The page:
I had to wrestle with these questions for myself, because I’ve been in the system, as I said, for over 30 years. I ran a child welfare system in New York City where, when we got a child welfare case and a child went into foster care, we sent the name to child support; and we collected child support. And when we collected child support for low-income mothers, we took the child support money to pay for foster care and gave a small percentage of that money to the mother.

It’s a question: “what are we trying to do?” It’s time for America – it’s time for caring, compassionate adults – to just look ourselves in the face and ask ourselves: “What are we really trying to do?” What’s our intent? What are the outcomes that we are seeking, because that will shape our response. That will shape the programs that we design. That will shape the experiences that people have when they come into our care.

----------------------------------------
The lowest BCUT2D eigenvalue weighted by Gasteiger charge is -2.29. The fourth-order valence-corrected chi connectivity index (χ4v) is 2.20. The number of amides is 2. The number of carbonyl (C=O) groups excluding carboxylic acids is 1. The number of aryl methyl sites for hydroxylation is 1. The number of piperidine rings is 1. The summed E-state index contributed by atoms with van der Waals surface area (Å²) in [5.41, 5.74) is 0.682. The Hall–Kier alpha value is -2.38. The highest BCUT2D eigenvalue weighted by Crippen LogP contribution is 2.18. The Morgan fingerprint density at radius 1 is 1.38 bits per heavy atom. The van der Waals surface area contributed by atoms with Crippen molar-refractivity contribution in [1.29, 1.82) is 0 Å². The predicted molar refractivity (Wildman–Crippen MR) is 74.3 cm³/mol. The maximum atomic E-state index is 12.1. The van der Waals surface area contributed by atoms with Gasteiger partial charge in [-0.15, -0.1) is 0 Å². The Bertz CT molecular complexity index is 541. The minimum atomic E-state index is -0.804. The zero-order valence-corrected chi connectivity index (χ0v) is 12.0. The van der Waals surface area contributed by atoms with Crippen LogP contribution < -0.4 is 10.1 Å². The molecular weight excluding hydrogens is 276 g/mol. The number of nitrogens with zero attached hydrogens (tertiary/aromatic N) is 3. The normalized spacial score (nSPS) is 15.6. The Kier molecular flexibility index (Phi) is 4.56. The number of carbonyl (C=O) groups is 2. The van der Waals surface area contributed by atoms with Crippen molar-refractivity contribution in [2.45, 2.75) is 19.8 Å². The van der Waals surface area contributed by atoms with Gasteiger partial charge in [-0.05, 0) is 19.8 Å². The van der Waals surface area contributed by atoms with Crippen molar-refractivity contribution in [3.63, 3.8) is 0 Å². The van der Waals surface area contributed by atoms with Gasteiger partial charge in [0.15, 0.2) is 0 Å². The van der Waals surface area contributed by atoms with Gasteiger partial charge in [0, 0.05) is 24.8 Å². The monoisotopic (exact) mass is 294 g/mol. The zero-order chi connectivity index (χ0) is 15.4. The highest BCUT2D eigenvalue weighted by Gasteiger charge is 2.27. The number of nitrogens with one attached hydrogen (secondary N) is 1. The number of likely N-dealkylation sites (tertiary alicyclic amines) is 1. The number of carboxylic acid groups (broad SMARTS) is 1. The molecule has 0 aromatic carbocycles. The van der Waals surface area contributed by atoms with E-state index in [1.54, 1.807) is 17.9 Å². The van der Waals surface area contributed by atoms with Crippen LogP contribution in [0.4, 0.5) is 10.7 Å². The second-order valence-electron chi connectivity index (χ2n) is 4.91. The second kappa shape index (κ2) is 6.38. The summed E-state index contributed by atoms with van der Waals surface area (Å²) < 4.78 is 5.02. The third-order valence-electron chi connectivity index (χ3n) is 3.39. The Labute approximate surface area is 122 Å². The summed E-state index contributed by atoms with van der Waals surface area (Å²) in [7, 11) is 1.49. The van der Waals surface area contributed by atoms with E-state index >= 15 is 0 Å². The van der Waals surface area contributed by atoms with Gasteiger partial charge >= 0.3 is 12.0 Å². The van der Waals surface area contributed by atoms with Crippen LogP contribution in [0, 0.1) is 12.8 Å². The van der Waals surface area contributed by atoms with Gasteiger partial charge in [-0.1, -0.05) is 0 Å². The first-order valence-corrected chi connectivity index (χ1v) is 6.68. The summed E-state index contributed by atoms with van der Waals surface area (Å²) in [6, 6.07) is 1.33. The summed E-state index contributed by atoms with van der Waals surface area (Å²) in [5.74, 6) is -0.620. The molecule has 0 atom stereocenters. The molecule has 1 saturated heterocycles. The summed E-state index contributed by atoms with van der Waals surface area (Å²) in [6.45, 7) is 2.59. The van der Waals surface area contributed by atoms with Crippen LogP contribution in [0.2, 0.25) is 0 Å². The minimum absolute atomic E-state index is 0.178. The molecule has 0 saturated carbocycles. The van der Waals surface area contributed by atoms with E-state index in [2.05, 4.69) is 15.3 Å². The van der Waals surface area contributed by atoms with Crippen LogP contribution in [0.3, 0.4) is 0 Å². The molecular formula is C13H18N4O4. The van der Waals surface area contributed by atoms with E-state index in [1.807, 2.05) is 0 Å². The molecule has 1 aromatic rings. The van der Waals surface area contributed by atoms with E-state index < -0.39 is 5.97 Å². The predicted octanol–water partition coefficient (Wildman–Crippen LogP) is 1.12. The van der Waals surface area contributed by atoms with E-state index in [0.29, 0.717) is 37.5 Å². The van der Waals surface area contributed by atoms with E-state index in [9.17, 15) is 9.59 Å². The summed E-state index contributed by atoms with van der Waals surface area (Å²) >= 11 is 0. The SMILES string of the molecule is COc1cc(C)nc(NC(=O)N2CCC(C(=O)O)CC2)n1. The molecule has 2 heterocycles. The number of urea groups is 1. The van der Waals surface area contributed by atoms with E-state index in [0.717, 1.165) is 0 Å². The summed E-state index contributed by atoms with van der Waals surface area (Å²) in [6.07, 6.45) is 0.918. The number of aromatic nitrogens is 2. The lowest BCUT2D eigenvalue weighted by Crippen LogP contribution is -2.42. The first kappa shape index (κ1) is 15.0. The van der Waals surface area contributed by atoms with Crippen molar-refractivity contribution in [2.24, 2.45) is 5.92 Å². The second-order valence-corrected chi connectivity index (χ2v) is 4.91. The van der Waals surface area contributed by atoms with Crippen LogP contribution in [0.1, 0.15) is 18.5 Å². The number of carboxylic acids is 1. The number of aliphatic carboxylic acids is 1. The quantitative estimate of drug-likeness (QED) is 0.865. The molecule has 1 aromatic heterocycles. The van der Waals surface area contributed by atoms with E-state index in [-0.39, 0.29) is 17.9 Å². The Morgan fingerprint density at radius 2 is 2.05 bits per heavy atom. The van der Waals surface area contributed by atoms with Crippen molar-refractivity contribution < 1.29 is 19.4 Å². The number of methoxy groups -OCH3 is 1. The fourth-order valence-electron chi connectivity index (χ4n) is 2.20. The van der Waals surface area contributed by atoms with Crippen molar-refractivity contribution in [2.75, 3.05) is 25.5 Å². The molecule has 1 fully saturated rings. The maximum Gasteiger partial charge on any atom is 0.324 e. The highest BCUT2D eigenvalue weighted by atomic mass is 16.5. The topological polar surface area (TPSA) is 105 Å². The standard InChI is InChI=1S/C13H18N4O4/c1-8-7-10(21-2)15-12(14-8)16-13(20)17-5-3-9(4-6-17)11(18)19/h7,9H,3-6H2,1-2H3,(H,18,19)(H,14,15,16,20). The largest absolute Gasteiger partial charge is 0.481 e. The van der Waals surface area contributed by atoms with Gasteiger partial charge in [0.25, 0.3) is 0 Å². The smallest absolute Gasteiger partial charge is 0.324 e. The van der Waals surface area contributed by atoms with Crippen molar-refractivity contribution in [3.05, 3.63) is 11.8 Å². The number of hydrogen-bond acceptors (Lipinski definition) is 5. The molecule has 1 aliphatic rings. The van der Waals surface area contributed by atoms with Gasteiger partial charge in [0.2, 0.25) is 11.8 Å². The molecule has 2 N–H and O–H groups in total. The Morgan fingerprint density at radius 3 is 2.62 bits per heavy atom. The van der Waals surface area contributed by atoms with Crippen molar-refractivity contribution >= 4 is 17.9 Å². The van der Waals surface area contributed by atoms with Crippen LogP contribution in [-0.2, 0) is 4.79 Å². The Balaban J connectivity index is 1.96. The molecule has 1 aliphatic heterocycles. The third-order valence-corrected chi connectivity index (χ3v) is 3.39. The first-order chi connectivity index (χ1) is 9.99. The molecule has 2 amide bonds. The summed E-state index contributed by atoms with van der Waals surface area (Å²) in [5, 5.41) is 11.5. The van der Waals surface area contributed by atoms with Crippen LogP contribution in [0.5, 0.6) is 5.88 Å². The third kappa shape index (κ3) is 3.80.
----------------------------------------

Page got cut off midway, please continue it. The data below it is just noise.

Women, Infants and Children – that’s a wonderful program. How many of you are familiar with that program? (A show of hands go up.) How many single dads do you know who have been enrolled in that program? (One person raises hand.) OK, I’m happy to hear that. You’re the only one that I know. What did it take for you to get in? (Answer is inaudible.)

WIC — a great program with the intent of supporting children, but if that child happens to be living with a single dad, do they somehow lose their need for support? What is it we’re trying to do?

I’m not bringing you answers today. I should have put that disqualifying statement up front. What I want to do is to raise something up inside of you that will never allow you to sit and watch this continue and not take action. Because caring, compassionate people act when injustice is placed before them.